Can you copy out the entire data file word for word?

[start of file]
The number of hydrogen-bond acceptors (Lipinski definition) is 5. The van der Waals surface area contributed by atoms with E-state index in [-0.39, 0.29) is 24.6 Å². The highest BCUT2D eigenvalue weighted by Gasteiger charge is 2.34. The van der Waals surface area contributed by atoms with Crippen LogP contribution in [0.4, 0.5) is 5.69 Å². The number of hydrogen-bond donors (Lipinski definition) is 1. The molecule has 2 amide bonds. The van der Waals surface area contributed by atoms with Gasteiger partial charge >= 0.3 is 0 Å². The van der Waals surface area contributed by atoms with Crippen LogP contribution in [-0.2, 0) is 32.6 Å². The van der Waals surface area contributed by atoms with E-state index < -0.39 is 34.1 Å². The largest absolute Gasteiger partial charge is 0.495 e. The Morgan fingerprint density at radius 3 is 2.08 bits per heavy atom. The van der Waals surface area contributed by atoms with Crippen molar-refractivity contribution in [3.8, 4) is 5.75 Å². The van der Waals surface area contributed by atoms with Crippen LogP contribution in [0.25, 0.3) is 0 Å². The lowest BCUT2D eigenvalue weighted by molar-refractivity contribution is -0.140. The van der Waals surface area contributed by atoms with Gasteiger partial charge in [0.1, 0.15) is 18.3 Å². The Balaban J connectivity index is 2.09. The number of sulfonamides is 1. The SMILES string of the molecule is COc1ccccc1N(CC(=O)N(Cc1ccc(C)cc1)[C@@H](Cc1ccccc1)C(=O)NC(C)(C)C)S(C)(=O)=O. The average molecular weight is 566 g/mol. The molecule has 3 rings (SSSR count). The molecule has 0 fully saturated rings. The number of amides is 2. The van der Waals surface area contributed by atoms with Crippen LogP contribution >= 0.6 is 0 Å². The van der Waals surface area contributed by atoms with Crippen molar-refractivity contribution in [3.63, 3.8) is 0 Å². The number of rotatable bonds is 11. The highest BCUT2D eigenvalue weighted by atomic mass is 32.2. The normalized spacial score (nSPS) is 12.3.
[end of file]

The number of hydrogen-bond acceptors (Lipinski definition) is 5. The van der Waals surface area contributed by atoms with E-state index in [-0.39, 0.29) is 24.6 Å². The highest BCUT2D eigenvalue weighted by Gasteiger charge is 2.34. The van der Waals surface area contributed by atoms with Crippen LogP contribution in [0.4, 0.5) is 5.69 Å². The number of hydrogen-bond donors (Lipinski definition) is 1. The molecule has 2 amide bonds. The van der Waals surface area contributed by atoms with Gasteiger partial charge >= 0.3 is 0 Å². The van der Waals surface area contributed by atoms with Crippen LogP contribution in [-0.2, 0) is 32.6 Å². The van der Waals surface area contributed by atoms with E-state index < -0.39 is 34.1 Å². The largest absolute Gasteiger partial charge is 0.495 e. The Morgan fingerprint density at radius 3 is 2.08 bits per heavy atom. The van der Waals surface area contributed by atoms with Crippen molar-refractivity contribution in [3.8, 4) is 5.75 Å². The van der Waals surface area contributed by atoms with Crippen LogP contribution in [0.25, 0.3) is 0 Å². The lowest BCUT2D eigenvalue weighted by molar-refractivity contribution is -0.140. The van der Waals surface area contributed by atoms with Gasteiger partial charge in [0.1, 0.15) is 18.3 Å². The Balaban J connectivity index is 2.09. The number of sulfonamides is 1. The SMILES string of the molecule is COc1ccccc1N(CC(=O)N(Cc1ccc(C)cc1)[C@@H](Cc1ccccc1)C(=O)NC(C)(C)C)S(C)(=O)=O. The average molecular weight is 566 g/mol. The molecule has 3 rings (SSSR count). The molecule has 0 fully saturated rings. The number of amides is 2. The van der Waals surface area contributed by atoms with Crippen LogP contribution >= 0.6 is 0 Å². The van der Waals surface area contributed by atoms with Crippen molar-refractivity contribution in [3.63, 3.8) is 0 Å². The number of rotatable bonds is 11. The highest BCUT2D eigenvalue weighted by atomic mass is 32.2. The normalized spacial score (nSPS) is 12.3.